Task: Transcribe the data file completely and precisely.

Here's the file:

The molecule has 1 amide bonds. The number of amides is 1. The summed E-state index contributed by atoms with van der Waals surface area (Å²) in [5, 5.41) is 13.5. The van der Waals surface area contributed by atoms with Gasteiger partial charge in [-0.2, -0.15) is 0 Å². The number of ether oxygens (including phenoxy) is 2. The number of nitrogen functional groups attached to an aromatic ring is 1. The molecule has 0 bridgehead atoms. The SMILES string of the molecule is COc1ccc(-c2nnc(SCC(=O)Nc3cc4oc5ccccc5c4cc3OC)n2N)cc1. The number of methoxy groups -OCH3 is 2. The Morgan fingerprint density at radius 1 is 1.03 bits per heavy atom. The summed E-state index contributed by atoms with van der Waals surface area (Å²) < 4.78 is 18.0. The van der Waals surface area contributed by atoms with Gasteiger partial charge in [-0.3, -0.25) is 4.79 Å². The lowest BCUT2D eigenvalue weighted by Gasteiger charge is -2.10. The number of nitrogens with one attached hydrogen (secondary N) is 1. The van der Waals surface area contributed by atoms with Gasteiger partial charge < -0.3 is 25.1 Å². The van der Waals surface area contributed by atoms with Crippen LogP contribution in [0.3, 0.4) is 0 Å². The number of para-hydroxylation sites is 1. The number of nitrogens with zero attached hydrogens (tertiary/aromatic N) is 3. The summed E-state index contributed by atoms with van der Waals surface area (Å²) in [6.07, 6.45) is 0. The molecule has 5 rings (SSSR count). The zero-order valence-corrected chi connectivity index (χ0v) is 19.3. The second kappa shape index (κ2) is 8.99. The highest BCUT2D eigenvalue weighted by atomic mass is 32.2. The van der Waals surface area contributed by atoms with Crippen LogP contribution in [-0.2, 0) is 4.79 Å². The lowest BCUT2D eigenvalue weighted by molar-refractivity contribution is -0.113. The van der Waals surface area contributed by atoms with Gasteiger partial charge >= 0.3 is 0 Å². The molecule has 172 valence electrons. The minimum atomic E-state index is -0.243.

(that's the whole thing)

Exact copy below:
The molecule has 1 amide bonds. The number of amides is 1. The summed E-state index contributed by atoms with van der Waals surface area (Å²) in [5, 5.41) is 13.5. The van der Waals surface area contributed by atoms with Gasteiger partial charge in [-0.2, -0.15) is 0 Å². The number of ether oxygens (including phenoxy) is 2. The number of nitrogen functional groups attached to an aromatic ring is 1. The molecule has 0 bridgehead atoms. The SMILES string of the molecule is COc1ccc(-c2nnc(SCC(=O)Nc3cc4oc5ccccc5c4cc3OC)n2N)cc1. The number of methoxy groups -OCH3 is 2. The Morgan fingerprint density at radius 1 is 1.03 bits per heavy atom. The summed E-state index contributed by atoms with van der Waals surface area (Å²) < 4.78 is 18.0. The van der Waals surface area contributed by atoms with Gasteiger partial charge in [-0.3, -0.25) is 4.79 Å². The lowest BCUT2D eigenvalue weighted by Gasteiger charge is -2.10. The number of nitrogens with one attached hydrogen (secondary N) is 1. The van der Waals surface area contributed by atoms with Gasteiger partial charge < -0.3 is 25.1 Å². The van der Waals surface area contributed by atoms with Crippen LogP contribution in [0.3, 0.4) is 0 Å². The number of para-hydroxylation sites is 1. The number of nitrogens with zero attached hydrogens (tertiary/aromatic N) is 3. The summed E-state index contributed by atoms with van der Waals surface area (Å²) in [6.07, 6.45) is 0. The molecule has 5 rings (SSSR count). The zero-order valence-corrected chi connectivity index (χ0v) is 19.3. The second kappa shape index (κ2) is 8.99. The highest BCUT2D eigenvalue weighted by atomic mass is 32.2. The van der Waals surface area contributed by atoms with Crippen LogP contribution in [-0.2, 0) is 4.79 Å². The lowest BCUT2D eigenvalue weighted by molar-refractivity contribution is -0.113. The van der Waals surface area contributed by atoms with Gasteiger partial charge >= 0.3 is 0 Å². The molecule has 172 valence electrons. The minimum atomic E-state index is -0.243.